Thursday, August 21, 2008

Stretching & Beyond

Musculoskeletal injures such as muscle strains and tears are extremely common in sports injury. The overall result of muscle injury is not only influence on athlete performance but is also the source of pain. As muscle tightness is one of the predisposing factor for injuries, preventive measure such as stretching exercise have been wildly practiced from amateur players to elite athletes. It becomes an integral part of any sports activity.

Warm-up and cool down exercises are highly recognized as essential parts of any sports activity. The aim of warm-up is designed to increase muscle-tendon suppleness, stimulate blood flow to peripheral, increase temperature of body, muscle tendon and connective tissue; and enhance free, coordinated movement. Examples are jogging, cycling, massage, stretching. Past researchers have investigated the effect of various modes of warm-up, such as jogging, cycling exercise, massage, heat, stretching, isometric contraction and proprioceptive neuromuscular facilitation(PNF).

There are some recommendations by sports scientist:

Stretching technique
Static stretching is more recommended than PNF among the techniques. But it is only showed beneficial when multiple intervention is implemented. A study by demonstrated that isometric contraction would produce same relaxation effect as passive stretching. As lengthening of connective tissue occur in both routines. The author also suggested that combination of contraction and stretching is even more effective to promote relaxation. As research findings related to PNF is uncertain, the use of PNF in injury prevention is still controversial.

Holding Period
Most of the literature suggested stretch holding period range from 10 to 30 seconds. Some stated that 30 second or less is recommended. During the stretch one should felt the stretch, but with no pain and within comfortable zone. As pre-disposing injury such as microscopic muscle tears due to over-stretching may contribute to the subsequent muscle injury. Moreover, 12-18 seconds is recommended by since stress relaxation occurs in that period. Other suggested that 15 seconds stretch is as effective as 45 seconds and 2 minutes stretch on hip abduction range.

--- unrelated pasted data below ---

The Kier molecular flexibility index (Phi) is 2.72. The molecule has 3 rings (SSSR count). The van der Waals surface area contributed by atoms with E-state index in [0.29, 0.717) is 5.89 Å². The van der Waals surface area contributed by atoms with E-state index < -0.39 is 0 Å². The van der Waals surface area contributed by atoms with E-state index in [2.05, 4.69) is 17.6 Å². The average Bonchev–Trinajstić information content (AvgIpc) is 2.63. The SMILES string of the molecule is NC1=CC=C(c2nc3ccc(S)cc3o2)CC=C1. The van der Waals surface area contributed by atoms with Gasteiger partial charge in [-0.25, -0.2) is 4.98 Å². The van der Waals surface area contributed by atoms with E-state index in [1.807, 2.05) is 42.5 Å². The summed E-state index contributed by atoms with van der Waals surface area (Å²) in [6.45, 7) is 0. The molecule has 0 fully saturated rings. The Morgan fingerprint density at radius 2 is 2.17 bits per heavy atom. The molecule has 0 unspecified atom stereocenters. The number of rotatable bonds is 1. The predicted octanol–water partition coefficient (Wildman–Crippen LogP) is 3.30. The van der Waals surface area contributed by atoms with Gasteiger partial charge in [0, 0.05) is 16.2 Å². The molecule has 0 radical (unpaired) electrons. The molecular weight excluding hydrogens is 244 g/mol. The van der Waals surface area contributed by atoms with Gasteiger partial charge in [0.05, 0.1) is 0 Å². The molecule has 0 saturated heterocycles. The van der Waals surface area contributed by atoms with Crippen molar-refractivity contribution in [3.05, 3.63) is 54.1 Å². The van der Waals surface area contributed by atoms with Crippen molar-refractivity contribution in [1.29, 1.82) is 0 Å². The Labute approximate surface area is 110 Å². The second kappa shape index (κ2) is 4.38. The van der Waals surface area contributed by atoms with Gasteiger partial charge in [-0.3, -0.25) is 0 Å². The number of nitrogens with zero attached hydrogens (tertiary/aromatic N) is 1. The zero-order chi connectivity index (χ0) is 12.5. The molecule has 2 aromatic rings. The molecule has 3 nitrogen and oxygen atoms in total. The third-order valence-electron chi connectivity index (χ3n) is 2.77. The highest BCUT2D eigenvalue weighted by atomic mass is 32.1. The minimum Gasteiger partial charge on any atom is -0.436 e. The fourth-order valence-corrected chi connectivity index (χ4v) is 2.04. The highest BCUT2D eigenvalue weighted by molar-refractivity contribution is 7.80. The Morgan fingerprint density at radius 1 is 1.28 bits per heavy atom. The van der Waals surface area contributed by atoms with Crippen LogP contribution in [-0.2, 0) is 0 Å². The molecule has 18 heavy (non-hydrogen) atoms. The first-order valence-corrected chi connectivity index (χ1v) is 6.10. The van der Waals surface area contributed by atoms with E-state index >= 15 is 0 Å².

The first 4 repetition is shown to be most effective . A repetition of 2 to 4 times is also recommended by another author. Other opinions such as 5 to 6 times in improving hip, knee and ankle flexibility are said to be effective.

Specifically for PNF technique contract- relax, literature suggested that one should contract and hold 6-8 seconds, then relax and stretch for other 6-8 seconds. This maneuver should be repeated 3-6 times.

Points of Consideration

  • Stretching should be done 15-20 minutes before exercise, and 5-10 minutes after exercise.
  • Holding period can be vary due to difference in viscoelasticity of different muscle at different temperature, difference in muscle architecture, and arrangement of connective tissue.
  • Stretching exercise should be carried out throughout the season as well as off-season. Only long-term stretching program can improve overall flexibility.
  • Balance in flexibility should be considered. Stretching should be done on both agonist and anti-gonist on both limbs.
  • Care should be taken when implement stretching program with athletes whom processed hyperlaxity. There are 3 clinical tests which is recommended to assess athletes' hyperlaxity.
  • As elasticity of slow-twist fiber is greater than fast-twist fiber, therefore the fast-twist fiber is more susceptible to injury. Athletes participate in high intensity sports such as sprinting may require stretching more than an endurance runner.

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